Kat Stevens smiles at the camera.

WSU Alumni Make WBJ’s 40 Under Forty List

September 9, 2021
By: WSU News

Five Worcester State University alumni have been chosen for inclusion in the Worcester Business Journal’s 40 Under Forty Class of 2021. The 22-year-old annual award initiative highlights up-and-coming leaders in the Central Massachusetts business community.

The honorees will formally receive their awards at an event on Sept. 15 at Mechanics Hall in Worcester.

The WSU honorees are:

Kat Stevens ’08, CEO of Recovery Centers of America at Westminster

Stevens has spent nearly half her life working in the behavioral healthcare field, mainly in leadership roles. She got her start 16 years ago as a case manager working directly with individuals recovering from addiction. Stevens joined RCA in 2017, and took on the role of CEO in 2020, successfully meeting the immense challenge of providing safe spaces and services for more than 3,600 patients during the COVID-19 pandemic. She hosts RCA Westminster’s Race to Recover 5K and currently is organizing a motorcycle ride in lieu of the 5K.

Alyssa (Mullen) Glennon ’09, vice president and CFO, RCAP Solutions, Worcester

Glennon joined RCAP Solutions, a nonprofit that helps people find affordable housing as well as offering other services, straight out of college as a 21-year-old, entry-level accountant. She rose quickly through the ranks, becoming the youngest RCAP manager at age 23. Nearly a decade later, Glennon now serves as CFO. Under her leadership, RCAP paid off a $355,000 loan with a 15 percent decrease in fees while simultaneously building the organization’s cash reserves to almost $200,000. Glennon is proud of the fact that, in 2021, RCAP is projected to earn $61.6 million in revenue, a 40 percent growth, all while still maintaining strict compliance. Glennon has been described as a roll-up-your-sleeves-and-get-to-work leader. Her positive nature, enthusiasm, and ability to connect with people help her stand out as a business professional with heart.

Mary E. Roy ’03, vice president, Quaker Special Risk, Worcester

In 18 years with the company, Roy grew the personal line department from $1.3 million in 2004 to $40 million in 2021. Relationship building is crucial to Roy’s work as she brokers hard-to-place insurance for customers with unique needs, and she has built relationships with more than 500 local insurance agents and 25 national insurance companies. Prior to COVID-19, Roy served on the board of the child welfare and behavioral health nonprofit YOU Inc. before the board was dissolved after YOU was acquired by the Seven Hills Foundation of Worcester. Roy is hoping to find another nonprofit to donate time to.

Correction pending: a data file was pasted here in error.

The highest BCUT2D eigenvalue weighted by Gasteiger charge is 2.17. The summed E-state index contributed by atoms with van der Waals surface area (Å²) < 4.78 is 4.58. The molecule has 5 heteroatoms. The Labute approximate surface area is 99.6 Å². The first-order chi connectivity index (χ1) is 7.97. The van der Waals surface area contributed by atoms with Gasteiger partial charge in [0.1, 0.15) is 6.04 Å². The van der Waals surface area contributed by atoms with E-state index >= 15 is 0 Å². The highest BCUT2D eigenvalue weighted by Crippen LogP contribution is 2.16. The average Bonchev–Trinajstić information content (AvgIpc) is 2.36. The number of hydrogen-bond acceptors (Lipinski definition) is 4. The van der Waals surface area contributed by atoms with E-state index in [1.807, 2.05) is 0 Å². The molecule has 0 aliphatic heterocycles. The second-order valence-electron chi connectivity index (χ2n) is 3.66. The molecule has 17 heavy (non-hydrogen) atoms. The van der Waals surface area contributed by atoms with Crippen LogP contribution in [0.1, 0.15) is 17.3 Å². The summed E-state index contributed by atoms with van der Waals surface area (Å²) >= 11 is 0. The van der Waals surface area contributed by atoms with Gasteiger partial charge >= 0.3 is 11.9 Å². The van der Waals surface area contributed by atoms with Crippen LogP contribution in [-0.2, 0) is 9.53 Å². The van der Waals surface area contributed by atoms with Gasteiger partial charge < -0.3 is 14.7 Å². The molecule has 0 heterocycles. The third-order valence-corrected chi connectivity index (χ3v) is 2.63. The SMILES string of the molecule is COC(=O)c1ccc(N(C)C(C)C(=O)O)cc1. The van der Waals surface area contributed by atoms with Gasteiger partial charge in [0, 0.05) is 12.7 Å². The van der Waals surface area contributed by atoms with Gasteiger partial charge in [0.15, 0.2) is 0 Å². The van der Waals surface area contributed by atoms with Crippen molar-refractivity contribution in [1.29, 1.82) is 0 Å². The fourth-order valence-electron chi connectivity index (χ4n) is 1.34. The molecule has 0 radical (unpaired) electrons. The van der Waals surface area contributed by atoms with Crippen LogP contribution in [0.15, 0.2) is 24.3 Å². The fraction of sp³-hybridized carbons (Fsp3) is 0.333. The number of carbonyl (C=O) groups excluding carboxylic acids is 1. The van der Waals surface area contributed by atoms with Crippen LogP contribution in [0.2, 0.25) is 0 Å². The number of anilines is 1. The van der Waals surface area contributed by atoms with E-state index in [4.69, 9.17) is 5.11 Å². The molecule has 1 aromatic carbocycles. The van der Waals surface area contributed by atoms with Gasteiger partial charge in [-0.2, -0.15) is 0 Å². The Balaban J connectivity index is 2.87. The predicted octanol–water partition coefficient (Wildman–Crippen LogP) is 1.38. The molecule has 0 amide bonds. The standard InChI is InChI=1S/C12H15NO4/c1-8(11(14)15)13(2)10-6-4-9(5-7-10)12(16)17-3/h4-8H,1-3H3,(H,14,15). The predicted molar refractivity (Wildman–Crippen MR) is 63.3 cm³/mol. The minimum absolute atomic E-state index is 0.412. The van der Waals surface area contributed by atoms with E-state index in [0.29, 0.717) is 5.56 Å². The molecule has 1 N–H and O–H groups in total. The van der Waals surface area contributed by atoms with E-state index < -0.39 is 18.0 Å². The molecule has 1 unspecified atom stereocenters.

Seth A. Pitts ’10, chief financial officer and executive vice president, Bay State Savings Bank, Worcester

Pitts leads the financials at an institution with $489 million in assets and profits of $2.3 million in 2020. He is a commissioned financial institution risk examiner and certified fraud examiner who previously worked at the Federal Deposit Insurance Corp. on new banks with assets greater than $10 billion. He served on the FDIC chairman’s Diversity Advisory Council for the Boston area and as chairman of the U.S. Department of Agriculture Rural Development Equal Employment Opportunities Action Council for Western New England. Pitts also chaired the City of Worcester’s Trust Funds Commission for one term and currently is serving a second term as a commission member.

Joninda B. Duque ’09, director, Central Community Health Partnership, a program of Open Sky Community Services, Worcester

Duque’s true motivation is helping every individual access quality health care. In her job, she is innovating new methods of delivering quality health care to oppressed and marginalized populations. She leads a team of 43, which serves more than 2,000 people. In the last year, she worked with MassHealth to build a program providing equitable care for vulnerable children and families. She pulls together a team every year for the Out of Darkness Walk, which raises awareness and funds for suicide prevention. As a first-generation immigrant, she uses her skills, identity, and experiences to build understanding of the experiences shaping different groups.

In this photo: Kat Stevens ’08

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